No worthwhile society forms out of ignorance. If you don’t teach the children, how will they learn?
As promised, I clicked on “Ken Cuccinelli scandal” in the Google search, and while the details of impropriety, gift-taking, denial, and two-faced back stabbing are lurid, I’m not interested in giving them much thought. (Others have, if you are curious.) Corrupt politicians are cliché these days, and there are other, more pressing, issues -- K-12 education, for example.
In the interest of full disclosure, you should know that I come from a long, proud line of public school teachers: my mother, my father, my mother’s mother, my father’s mother, and my aunt on my mother’s side all retired from public school systems in three states (Virginia, Maryland, and New Jersey). I am mindful of what it means to be a public school teacher – what it pays and what it costs. My mother bore the costs for supplies to outfit her Special Ed classrooms (K-5, depending on the school or the school year). It mattered to her that her classroom was cheerful and colorful and filled with enough stimuli to keep her special needs students focused and engaged in learning.
The public school system in Virginia does not cover these teacher expenses, so my mother paid for the supplies herself. My sister and I had fun helping Mom pick out the colorful poster board and construction paper she would use to create bulletin boards for counting and letters and the calendar. Mom made her own Play-Doh® because it cost less (and tasted better). My sister and I even gave up toys a year or two sooner than we might have otherwise. Mom would appeal to our altruistic sensibilities.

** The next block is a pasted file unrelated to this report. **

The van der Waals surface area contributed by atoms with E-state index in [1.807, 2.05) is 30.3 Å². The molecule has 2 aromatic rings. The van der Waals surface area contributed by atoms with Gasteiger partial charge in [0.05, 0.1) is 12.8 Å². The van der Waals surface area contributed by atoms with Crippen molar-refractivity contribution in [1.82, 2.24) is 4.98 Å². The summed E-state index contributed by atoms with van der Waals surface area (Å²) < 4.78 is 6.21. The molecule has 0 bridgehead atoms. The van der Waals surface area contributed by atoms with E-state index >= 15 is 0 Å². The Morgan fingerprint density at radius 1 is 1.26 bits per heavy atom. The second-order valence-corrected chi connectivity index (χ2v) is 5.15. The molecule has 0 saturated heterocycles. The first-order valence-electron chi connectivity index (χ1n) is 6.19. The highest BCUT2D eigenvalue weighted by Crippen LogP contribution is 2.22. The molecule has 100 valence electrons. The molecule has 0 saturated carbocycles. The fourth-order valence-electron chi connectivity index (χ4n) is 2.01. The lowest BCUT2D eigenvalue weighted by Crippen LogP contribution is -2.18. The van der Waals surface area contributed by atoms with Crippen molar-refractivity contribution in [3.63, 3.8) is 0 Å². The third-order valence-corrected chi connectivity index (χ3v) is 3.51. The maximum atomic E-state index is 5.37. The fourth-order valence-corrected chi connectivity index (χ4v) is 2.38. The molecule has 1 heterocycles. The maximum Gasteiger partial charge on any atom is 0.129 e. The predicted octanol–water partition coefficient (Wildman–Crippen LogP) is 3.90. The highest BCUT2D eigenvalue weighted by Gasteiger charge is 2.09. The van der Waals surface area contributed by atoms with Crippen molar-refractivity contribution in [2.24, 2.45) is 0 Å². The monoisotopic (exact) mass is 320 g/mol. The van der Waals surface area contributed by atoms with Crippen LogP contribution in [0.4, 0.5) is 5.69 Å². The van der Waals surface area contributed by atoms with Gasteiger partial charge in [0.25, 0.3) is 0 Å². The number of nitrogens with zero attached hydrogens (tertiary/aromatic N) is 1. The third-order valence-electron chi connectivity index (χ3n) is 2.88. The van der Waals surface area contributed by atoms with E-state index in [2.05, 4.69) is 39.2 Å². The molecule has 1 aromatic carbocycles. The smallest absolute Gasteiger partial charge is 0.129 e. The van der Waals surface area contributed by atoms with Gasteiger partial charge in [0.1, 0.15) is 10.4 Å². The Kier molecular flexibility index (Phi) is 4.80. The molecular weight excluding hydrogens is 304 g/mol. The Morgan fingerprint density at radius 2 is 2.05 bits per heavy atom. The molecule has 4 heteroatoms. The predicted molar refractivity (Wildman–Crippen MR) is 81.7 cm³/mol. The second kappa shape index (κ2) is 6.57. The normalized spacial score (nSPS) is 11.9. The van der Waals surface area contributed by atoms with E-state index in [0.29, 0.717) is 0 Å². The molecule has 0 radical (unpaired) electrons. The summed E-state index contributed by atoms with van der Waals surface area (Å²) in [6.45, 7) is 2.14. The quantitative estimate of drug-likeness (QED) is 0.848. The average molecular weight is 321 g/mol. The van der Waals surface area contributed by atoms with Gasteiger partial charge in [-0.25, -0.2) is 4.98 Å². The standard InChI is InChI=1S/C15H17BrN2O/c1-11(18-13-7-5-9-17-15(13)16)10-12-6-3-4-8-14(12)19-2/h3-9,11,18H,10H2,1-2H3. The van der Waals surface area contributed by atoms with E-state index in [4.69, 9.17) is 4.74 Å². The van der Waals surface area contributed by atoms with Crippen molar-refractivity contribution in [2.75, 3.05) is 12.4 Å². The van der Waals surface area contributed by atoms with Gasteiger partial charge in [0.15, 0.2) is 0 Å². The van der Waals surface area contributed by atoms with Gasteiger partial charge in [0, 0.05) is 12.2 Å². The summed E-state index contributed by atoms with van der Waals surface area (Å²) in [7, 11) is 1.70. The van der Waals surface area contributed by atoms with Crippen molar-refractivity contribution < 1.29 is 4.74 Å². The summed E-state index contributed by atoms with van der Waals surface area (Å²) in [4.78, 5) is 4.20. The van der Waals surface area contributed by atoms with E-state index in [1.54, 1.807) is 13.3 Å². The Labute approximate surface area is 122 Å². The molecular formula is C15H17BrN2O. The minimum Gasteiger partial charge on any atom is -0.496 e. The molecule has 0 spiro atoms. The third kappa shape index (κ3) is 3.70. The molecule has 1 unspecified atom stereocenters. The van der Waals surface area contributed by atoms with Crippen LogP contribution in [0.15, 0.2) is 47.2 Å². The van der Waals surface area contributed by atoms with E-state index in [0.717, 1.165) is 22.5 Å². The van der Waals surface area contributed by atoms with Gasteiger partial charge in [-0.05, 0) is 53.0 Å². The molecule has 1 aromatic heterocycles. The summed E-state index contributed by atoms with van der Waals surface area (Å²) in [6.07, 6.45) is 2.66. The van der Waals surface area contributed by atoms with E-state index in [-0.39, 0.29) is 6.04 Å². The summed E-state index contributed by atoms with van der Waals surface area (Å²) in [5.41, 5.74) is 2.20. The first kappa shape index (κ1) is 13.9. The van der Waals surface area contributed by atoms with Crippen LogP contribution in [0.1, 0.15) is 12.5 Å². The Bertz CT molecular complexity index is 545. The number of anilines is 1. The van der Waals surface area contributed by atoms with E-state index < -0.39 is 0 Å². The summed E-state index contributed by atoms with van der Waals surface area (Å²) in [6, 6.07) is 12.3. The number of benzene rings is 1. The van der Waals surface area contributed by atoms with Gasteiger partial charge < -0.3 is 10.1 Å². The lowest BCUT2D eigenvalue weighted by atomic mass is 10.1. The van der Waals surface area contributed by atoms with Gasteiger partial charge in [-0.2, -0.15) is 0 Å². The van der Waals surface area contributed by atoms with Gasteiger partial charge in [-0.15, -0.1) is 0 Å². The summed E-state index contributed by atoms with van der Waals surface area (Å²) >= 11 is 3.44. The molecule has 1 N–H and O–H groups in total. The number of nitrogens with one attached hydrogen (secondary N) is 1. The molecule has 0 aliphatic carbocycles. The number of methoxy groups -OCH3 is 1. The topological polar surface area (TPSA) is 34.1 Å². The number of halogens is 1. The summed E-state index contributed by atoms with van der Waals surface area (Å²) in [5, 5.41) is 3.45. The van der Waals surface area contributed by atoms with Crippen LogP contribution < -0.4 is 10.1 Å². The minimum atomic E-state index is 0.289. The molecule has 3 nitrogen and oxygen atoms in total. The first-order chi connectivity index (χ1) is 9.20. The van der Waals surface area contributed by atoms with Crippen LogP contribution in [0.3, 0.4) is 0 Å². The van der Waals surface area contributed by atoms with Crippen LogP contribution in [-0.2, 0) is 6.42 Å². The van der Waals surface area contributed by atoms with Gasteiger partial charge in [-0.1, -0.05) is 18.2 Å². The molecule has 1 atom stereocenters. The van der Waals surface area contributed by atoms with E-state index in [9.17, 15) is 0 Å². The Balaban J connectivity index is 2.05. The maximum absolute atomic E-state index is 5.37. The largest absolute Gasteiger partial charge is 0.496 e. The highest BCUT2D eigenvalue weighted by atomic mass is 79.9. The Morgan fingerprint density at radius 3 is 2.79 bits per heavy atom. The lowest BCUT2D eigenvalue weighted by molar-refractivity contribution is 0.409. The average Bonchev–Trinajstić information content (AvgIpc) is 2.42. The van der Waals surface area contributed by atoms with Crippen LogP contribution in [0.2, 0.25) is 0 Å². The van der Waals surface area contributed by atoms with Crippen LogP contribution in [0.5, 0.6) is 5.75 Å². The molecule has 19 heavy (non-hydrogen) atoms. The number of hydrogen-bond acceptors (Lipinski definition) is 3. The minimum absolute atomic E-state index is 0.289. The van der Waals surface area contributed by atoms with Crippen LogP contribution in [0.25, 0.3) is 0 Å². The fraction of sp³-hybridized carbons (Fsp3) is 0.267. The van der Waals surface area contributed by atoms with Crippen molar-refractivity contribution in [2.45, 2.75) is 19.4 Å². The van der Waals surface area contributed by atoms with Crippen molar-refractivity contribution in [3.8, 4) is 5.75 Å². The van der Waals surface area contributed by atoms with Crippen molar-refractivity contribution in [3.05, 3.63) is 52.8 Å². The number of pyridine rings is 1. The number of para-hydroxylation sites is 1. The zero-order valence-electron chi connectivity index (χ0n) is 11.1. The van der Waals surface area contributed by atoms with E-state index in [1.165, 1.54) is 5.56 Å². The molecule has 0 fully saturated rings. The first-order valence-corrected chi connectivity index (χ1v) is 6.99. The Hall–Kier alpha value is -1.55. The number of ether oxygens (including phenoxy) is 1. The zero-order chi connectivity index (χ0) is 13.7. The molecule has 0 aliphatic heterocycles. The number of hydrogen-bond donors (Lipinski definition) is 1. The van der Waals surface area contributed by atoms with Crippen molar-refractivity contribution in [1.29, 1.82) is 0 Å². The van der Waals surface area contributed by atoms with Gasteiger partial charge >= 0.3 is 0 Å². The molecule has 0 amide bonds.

“These kids have no chance of a game (puzzle, slinky, Dressy Bessie doll…) like this at home,” she would explain as the battered Scrabble board (etc.) went into her “classroom” pile. “You’ll be helping a child learn.”
As a career Special Ed teacher with 32 years before she retired, my mom undertook the same challenge every year: in 180 days time, could she teach her students to read, or, with the younger kids, tie their shoe, use the toilet – all the things I and my sister took for granted? She believed she could; she tried her best. Mom would bring home photos of a super difficult ADHD kid with a severe learning disorder successfully finishing my favorite puzzles, grinning with pride. And I felt proud to have contributed to the progress – a small moment of hope that this kid might have a chance in the world, a chance to avoid being institutionalized by his frustrated and beyond-hope caregivers, marginalized, made homeless or irrelevant.
More disclosure: I am also a product of the Virginia Public School System, Grades 1 through 12. I attended a private school in Norfolk for kindergarten – my mother was the teacher, and my enrollment in her class was part of her benefits package. Call it on-the-job daycare or privilege; I don’t care. My mom was a great kindergarten teacher. (Where do you think I developed a taste for her Play-Doh®?) Anyway, we both moved over to the public school system the next year, I as a student in Virginia Beach, and she as a Special Ed teacher in Norfolk.
Mom’s retired now. I’m making good and productive use of my education with few complaints of my own. The Virginia Public School System has served us both well. So when Ken Cuccinelli revealed his plan for K-12 taxpayer funded education in Virginia, I read it with interest. (One last bit of disclosure: I am childfree. The tax dollars I pay to support public education in Virginia are not utilized by anyone in my household, and I am totally cool with that. As my father once pointed out to me, “who wants to live in a town full of uneducated morons?”)